The ticking of the clock taunts you.
The orange rays of the sun shine through the window.
You rouse yourself from hypnosis, realizing you have been watching the cursor blink for hours.
Although you typed in a couple of words earlier, you scrapped them all out before you can even end a sentence.
You get up and walk to the window, wondering what the hell you were thinking of when you decided to become a writer.
A cool breeze gently touches your face, consoling you.
Just then, a pang of inspiration hits you.
You rush to the computer and start typing away, the words taking hold of you.
Unless you possess the superhero ability to churn out and string words interminably and produce one bestseller after another, then you probably painstakingly type a million words before completing a sentence.
This is a common scenario for most writers.
It is the reason why the world gave birth to those two dreaded words: writer's block.
There are many reasons behind the writer's block.
The most common are the lack of inspiration, ideas, and confidence.
Overcoming these begins with understanding what causes them.
Sometimes you have loads of ideas, but you cannot find the right words to express them.
Sometimes, you have no idea and--worse still--you are not in the mood to write.
When this happens, take Chuck Close's famous advice:
Inspiration is for amateurs; the rest of us just show up and get to work.Do not waste your time playing hide-and-seek with Mr.
Get constructive: drink a cup of coffee, grab a pen, and start writing.
Jot down every word that comes to mind no matter how senseless they seem to be.
Go on writing even if there is no apparent logic.
The point is: you've started.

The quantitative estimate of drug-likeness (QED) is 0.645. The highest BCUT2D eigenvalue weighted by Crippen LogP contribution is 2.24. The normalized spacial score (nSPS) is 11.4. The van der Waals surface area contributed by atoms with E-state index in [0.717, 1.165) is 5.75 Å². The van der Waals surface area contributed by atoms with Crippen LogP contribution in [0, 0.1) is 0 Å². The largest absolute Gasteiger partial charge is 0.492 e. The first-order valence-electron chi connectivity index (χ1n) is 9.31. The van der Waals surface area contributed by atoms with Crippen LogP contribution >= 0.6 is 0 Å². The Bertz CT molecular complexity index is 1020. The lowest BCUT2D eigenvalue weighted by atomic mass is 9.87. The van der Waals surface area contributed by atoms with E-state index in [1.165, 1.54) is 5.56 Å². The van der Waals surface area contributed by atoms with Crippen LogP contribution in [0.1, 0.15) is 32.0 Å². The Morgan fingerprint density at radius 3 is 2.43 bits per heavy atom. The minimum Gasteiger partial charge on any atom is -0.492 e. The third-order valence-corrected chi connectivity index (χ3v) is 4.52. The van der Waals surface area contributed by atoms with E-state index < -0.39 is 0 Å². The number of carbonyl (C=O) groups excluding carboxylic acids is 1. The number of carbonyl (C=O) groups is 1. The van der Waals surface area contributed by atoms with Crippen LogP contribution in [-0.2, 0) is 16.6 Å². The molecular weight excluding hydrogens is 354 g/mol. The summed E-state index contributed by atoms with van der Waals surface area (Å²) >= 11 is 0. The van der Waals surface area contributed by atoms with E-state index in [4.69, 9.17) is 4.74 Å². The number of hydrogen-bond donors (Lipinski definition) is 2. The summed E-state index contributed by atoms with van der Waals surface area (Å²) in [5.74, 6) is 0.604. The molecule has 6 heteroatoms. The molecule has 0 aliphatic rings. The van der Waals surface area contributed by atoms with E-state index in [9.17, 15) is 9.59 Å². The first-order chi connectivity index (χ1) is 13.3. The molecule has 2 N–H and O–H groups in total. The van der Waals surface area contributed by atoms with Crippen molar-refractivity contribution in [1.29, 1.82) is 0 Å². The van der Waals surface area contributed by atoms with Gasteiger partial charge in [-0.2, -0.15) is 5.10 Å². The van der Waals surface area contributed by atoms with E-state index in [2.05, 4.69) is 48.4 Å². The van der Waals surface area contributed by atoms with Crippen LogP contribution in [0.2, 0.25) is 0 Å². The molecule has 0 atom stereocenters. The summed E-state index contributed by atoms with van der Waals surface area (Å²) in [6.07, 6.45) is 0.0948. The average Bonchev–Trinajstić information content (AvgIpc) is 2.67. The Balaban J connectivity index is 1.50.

Soon, the muddle of words will start coming together, forming themselves into a cohesive whole.
Reasoning that there's nothing to write about is the biggest lie a writer can come up with.
It is the worst alibi.
There is a minefield of ideas out your window--all you need to do is tap into them.
Alright, so you think everything has been written.
Birth, death, love, despair, suffering, happiness...
fashion, travel, science...
the big players who have all the connections write about these everyday.
Quit your excuses.
Start a blog.
Blogosphere continues to expand and most bloggers thrive on nothing but the sheer pleasure of writing.
Ever read about what people fear the most? Anacondas? Cockroaches? Fear itself? No.
Down through the ages, people have feared one thing the most: public speaking.
Take comfort in that.
If you think about it, people ought to fear writing more than speaking before a crowd.
The spoken word is transient; the written word is immortal.
The latter can be passed on from one generation to the next--precisely the reason writing is an ordeal.
People can go over your work and ponder on every thought-provoking lines or laugh at your blunders.
Many people fear writing.
Even degree holders cringe at the thought of sending out emails and letters.
The written word is so powerful.
No one--not even the brightest scientist or most persuasive politician--is exempted from this truth.
The written word demands perfection.
Do not allow expectations and fear of rejection to get the better of you.
Do not get bogged down by your lack of confidence.
If you think every word has to be perfect the moment you start writing, then you've already lost.
It takes a lot of courage to write.
Just choosing to be a writer is a brave step.
When fear steps in, start writing.
Keep on writing.
You crush your fears and overcome the writer's block with every word you write.